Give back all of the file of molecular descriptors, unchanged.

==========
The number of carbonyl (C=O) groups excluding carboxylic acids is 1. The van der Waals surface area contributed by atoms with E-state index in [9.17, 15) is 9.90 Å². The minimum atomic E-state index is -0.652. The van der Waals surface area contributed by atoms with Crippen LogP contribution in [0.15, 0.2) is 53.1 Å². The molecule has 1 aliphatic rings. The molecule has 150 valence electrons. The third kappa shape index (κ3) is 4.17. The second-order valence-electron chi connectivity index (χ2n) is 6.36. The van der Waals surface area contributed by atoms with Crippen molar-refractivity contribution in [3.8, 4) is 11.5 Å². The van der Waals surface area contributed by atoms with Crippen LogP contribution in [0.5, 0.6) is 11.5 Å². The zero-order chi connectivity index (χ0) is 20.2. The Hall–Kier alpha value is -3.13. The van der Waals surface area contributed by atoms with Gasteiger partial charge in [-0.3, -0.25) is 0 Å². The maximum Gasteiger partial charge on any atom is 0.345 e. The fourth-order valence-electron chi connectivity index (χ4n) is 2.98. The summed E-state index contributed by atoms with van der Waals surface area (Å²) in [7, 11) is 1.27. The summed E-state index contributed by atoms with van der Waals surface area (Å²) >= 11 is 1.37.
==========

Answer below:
The number of carbonyl (C=O) groups excluding carboxylic acids is 1. The van der Waals surface area contributed by atoms with E-state index in [9.17, 15) is 9.90 Å². The minimum atomic E-state index is -0.652. The van der Waals surface area contributed by atoms with Crippen LogP contribution in [0.15, 0.2) is 53.1 Å². The molecule has 1 aliphatic rings. The molecule has 150 valence electrons. The third kappa shape index (κ3) is 4.17. The second-order valence-electron chi connectivity index (χ2n) is 6.36. The van der Waals surface area contributed by atoms with Crippen molar-refractivity contribution in [3.8, 4) is 11.5 Å². The van der Waals surface area contributed by atoms with Crippen LogP contribution in [0.5, 0.6) is 11.5 Å². The zero-order chi connectivity index (χ0) is 20.2. The Hall–Kier alpha value is -3.13. The van der Waals surface area contributed by atoms with Gasteiger partial charge in [-0.3, -0.25) is 0 Å². The maximum Gasteiger partial charge on any atom is 0.345 e. The fourth-order valence-electron chi connectivity index (χ4n) is 2.98. The summed E-state index contributed by atoms with van der Waals surface area (Å²) in [7, 11) is 1.27. The summed E-state index contributed by atoms with van der Waals surface area (Å²) >= 11 is 1.37.